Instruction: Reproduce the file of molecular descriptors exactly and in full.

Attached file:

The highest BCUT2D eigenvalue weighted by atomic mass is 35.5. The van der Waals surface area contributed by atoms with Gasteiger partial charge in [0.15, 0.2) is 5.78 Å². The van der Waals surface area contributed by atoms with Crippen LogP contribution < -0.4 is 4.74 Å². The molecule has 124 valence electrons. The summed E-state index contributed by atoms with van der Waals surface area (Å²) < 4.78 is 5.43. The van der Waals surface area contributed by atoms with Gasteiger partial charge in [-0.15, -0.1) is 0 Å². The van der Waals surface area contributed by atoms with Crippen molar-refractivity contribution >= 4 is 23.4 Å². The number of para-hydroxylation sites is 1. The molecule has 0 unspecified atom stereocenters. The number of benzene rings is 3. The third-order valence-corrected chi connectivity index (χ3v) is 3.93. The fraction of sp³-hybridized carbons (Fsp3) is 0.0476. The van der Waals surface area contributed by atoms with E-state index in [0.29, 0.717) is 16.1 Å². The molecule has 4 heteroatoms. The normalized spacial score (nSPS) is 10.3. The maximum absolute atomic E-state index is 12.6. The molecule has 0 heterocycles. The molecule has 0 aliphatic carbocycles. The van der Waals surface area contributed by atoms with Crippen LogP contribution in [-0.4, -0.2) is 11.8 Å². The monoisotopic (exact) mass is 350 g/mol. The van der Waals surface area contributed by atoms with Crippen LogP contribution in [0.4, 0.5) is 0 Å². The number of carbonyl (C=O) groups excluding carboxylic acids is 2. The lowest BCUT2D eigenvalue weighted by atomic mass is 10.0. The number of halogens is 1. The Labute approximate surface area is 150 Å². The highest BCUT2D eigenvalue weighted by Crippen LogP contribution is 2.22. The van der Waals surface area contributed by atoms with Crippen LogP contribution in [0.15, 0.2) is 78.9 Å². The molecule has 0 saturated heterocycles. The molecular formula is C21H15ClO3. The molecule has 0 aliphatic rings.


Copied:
The highest BCUT2D eigenvalue weighted by atomic mass is 35.5. The van der Waals surface area contributed by atoms with Gasteiger partial charge in [0.15, 0.2) is 5.78 Å². The van der Waals surface area contributed by atoms with Crippen LogP contribution < -0.4 is 4.74 Å². The molecule has 124 valence electrons. The summed E-state index contributed by atoms with van der Waals surface area (Å²) < 4.78 is 5.43. The van der Waals surface area contributed by atoms with Gasteiger partial charge in [-0.15, -0.1) is 0 Å². The van der Waals surface area contributed by atoms with Crippen molar-refractivity contribution >= 4 is 23.4 Å². The number of para-hydroxylation sites is 1. The molecule has 0 unspecified atom stereocenters. The number of benzene rings is 3. The third-order valence-corrected chi connectivity index (χ3v) is 3.93. The fraction of sp³-hybridized carbons (Fsp3) is 0.0476. The van der Waals surface area contributed by atoms with E-state index in [0.29, 0.717) is 16.1 Å². The molecule has 4 heteroatoms. The normalized spacial score (nSPS) is 10.3. The maximum absolute atomic E-state index is 12.6. The molecule has 0 heterocycles. The molecule has 0 aliphatic carbocycles. The van der Waals surface area contributed by atoms with Crippen LogP contribution in [-0.4, -0.2) is 11.8 Å². The monoisotopic (exact) mass is 350 g/mol. The van der Waals surface area contributed by atoms with Crippen LogP contribution in [0.4, 0.5) is 0 Å². The number of carbonyl (C=O) groups excluding carboxylic acids is 2. The lowest BCUT2D eigenvalue weighted by atomic mass is 10.0. The number of halogens is 1. The Labute approximate surface area is 150 Å². The highest BCUT2D eigenvalue weighted by Crippen LogP contribution is 2.22. The van der Waals surface area contributed by atoms with Crippen LogP contribution in [0.15, 0.2) is 78.9 Å². The molecule has 0 saturated heterocycles. The molecular formula is C21H15ClO3. The molecule has 0 aliphatic rings.